16 ways to resolve conflict


Use these tips to change client confrontations into useful collaborations.

1. Maintain eye contact. If you look away too often during the conversation, you're sending the wrong message. Maintaining regular eye contact—not a stare-down—conveys interest, responsiveness, and openness to the client.

2. Use your eyebrows. The more animated your eyebrows, the more outgoing, friendly, and engaging you appear. The best way to express a positive thought is to raise your eyebrows. Your entire face lifts and you portray a message of “I'm open to what you have to say.”

3. Your eyes show emotion. Widen your eyes for interest or passion. This is a welcoming sign for others. When you narrow your eyes, you're saying, “I don't believe you” or “I don't agree with you.”

4. Smile! Make sure your smile is genuine. Don't fake a smile if you don't feel it. If you don't feel like smiling at clients, you probably shouldn't be seeing them. A warm and inviting smile can go a long way toward defusing a tense situation.

5. Hold your head up when you're talking. It demonstrates interest and conveys that you're warm and friendly.

6. Maintain good posture. Slouching, however subtle, sends a subconscious signal that you're disengaged and disinterested.

7. Think openness. When it comes to your body, always think open, not closed. Limit crossing of your arms and legs; these postures indicate that you're close-minded and disengaged.

8. Relax your body. Don't tap your feet or fingers when someone is talking. Relaxation says that you're interested and taking the time to listen. Nervous jitters indicate, “Hurry up. I've got to go.” Or, “I really don't like this conversation.” Remember to relax your face as well. A tight face often causes a wrinkled or furrowed brow and narrowed eyes—indications of disinterest.

9. Use clients' and patients' names. The friendliest word in the world is a person's name. So use them—but don't overuse them. And always introduce yourself.

10. Analyze your voice. Record yourself talking to clients with a video or audio recorder. Once you get used to hearing your voice played back to you, you can begin to improve it.

I recommend studying people with friendly and warm voices. What is it about them that conveys those feelings? Don't copy them, but break it down into data that you can apply to your own speaking style.

When we're upset or anxious, our vocal quality changes. Our tone often raises and our rate of speaking increases—both indicators that we're uncomfortable with the situation. Videotape yourself and role-play unexpected and stressful conversations to better prepare for the inevitable. I'm not a fan of the “trial by fire” school of learning. Too often, we get burned before we learn how to handle the heat.

Tim Sanders and other communication experts recommend that you don't match your tones with other people when they're unfriendly, upset, or angry. Maintain a calm, friendly tone even when you're faced with severe negativity.

11. Be seated whenever possible. When you're communicating from a seated position, clients perceive that you have plenty of time to listen to their concerns. Being seated also has the added benefit of being a nonverbal cue that when you stand it's “time to go” or move on to another part of the exam.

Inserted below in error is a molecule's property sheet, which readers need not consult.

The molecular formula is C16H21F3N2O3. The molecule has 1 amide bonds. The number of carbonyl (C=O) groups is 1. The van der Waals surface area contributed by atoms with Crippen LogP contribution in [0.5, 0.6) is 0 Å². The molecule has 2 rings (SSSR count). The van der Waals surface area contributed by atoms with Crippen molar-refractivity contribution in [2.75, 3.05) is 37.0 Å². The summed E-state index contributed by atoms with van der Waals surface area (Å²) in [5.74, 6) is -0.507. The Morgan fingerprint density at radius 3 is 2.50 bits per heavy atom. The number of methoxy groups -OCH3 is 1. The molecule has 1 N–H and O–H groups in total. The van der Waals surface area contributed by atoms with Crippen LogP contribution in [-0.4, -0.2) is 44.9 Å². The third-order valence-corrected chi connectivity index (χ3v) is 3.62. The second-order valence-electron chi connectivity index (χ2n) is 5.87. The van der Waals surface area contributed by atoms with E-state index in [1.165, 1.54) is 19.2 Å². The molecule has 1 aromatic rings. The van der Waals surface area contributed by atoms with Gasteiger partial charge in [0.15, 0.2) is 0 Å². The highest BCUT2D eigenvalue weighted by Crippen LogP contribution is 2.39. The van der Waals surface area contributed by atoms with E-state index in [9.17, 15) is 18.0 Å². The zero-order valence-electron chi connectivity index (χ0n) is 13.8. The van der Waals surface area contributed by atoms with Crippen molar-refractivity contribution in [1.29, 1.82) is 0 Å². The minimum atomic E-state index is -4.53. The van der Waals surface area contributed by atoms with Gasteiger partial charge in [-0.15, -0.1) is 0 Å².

12. Demonstrate genuine interest and concern in the client's complaint. Clients respond more favorably to doctors who they feel truly care for them and their pets and have their best interests in mind.

13. Explain “why?” to clients. Clients are more likely to comply with recommendations when they understand why something is needed. Speak in plain, simple language and reinforce the benefit to the client and patient. “Mrs. Smith, if you use these eye drops every eight hours, we should be able to clear up Scooter's eye infection and the discomfort it's causing by the end of the week.”

14. Acknowledge your client's concerns, no matter how trivial. Too often, we dismiss a client's concern because we, as medical professionals, can't fathom why someone would think that way.

When it comes to dental prophys, the primary reason that clients don't pursue them for their pets is the fear of anesthetic death. “Mrs. Smith, I understand your concerns for Fluffy. And you're absolutely right to be concerned about anesthesia. Anytime a person or pet is sedated or anesthetized, there is a slight chance that something could go wrong. I'd like to tell you what we do to minimize these risks because, like you, anesthesia is something that I worry about.” Then go on to describe what you use for the procedure and why, your monitoring equipment, and your trained and experienced staff members.

By openly addressing the client's concerns, you have a better chance at compliance and allaying their fears.  If you dismiss or ignore these issues, the client is less likely to comply and continues to harbor misinformed and misguided fear.

15. Use visual aids. Employ anatomical models and diagrams, or draw on a piece of paper—use whatever teaching tools you have available to better communicate the procedure or disease process. Many of the diseases we're explaining are complicated and involve concepts that most people are unfamiliar with, leading to misunderstandings and complaints.

16. Use written discharge instructions. Studies show that your clients retain less than 30 percent of your spoken conversation. So provide written information to augment your conversation. Be sure that the information is current, accurate, reflects your professionalism, and offers evidence-based reasons. This will help persuade a skeptical client.

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